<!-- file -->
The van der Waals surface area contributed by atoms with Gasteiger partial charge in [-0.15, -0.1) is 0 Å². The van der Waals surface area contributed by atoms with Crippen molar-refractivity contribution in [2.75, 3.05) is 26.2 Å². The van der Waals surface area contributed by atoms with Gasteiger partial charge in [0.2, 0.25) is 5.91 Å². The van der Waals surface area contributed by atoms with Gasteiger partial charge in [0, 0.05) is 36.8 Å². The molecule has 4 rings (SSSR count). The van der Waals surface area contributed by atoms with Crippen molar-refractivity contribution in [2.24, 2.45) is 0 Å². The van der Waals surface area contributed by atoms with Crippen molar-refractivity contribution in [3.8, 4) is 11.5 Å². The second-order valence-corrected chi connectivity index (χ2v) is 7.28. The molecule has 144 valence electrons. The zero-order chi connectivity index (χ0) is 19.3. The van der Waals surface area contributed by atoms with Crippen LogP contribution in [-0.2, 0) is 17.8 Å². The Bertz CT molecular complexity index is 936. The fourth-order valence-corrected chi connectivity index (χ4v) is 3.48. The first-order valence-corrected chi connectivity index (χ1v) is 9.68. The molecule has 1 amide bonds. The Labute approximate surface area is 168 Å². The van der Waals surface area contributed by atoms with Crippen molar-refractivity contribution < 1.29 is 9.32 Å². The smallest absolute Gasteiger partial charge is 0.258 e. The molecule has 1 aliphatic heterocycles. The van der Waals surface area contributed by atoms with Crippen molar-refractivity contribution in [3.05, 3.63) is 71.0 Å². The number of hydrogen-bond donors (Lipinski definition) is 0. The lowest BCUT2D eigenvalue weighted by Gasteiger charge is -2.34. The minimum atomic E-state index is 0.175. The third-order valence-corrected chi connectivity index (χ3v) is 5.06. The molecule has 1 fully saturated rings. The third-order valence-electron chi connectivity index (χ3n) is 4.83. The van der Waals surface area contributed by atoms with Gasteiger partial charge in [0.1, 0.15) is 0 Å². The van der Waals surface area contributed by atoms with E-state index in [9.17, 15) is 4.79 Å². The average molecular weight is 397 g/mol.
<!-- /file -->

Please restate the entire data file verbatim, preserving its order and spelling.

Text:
The van der Waals surface area contributed by atoms with Gasteiger partial charge in [-0.15, -0.1) is 0 Å². The van der Waals surface area contributed by atoms with Crippen molar-refractivity contribution in [2.75, 3.05) is 26.2 Å². The van der Waals surface area contributed by atoms with Gasteiger partial charge in [0.2, 0.25) is 5.91 Å². The van der Waals surface area contributed by atoms with Gasteiger partial charge in [0, 0.05) is 36.8 Å². The molecule has 4 rings (SSSR count). The van der Waals surface area contributed by atoms with Crippen molar-refractivity contribution in [2.24, 2.45) is 0 Å². The van der Waals surface area contributed by atoms with Crippen molar-refractivity contribution in [3.8, 4) is 11.5 Å². The second-order valence-corrected chi connectivity index (χ2v) is 7.28. The molecule has 144 valence electrons. The zero-order chi connectivity index (χ0) is 19.3. The van der Waals surface area contributed by atoms with Crippen LogP contribution in [-0.2, 0) is 17.8 Å². The Bertz CT molecular complexity index is 936. The fourth-order valence-corrected chi connectivity index (χ4v) is 3.48. The first-order valence-corrected chi connectivity index (χ1v) is 9.68. The molecule has 1 amide bonds. The Labute approximate surface area is 168 Å². The van der Waals surface area contributed by atoms with Crippen molar-refractivity contribution < 1.29 is 9.32 Å². The smallest absolute Gasteiger partial charge is 0.258 e. The molecule has 1 aliphatic heterocycles. The van der Waals surface area contributed by atoms with Crippen molar-refractivity contribution in [3.05, 3.63) is 71.0 Å². The number of hydrogen-bond donors (Lipinski definition) is 0. The lowest BCUT2D eigenvalue weighted by Gasteiger charge is -2.34. The minimum atomic E-state index is 0.175. The third-order valence-corrected chi connectivity index (χ3v) is 5.06. The molecule has 1 fully saturated rings. The third-order valence-electron chi connectivity index (χ3n) is 4.83. The van der Waals surface area contributed by atoms with Gasteiger partial charge in [0.1, 0.15) is 0 Å². The van der Waals surface area contributed by atoms with E-state index in [9.17, 15) is 4.79 Å². The average molecular weight is 397 g/mol.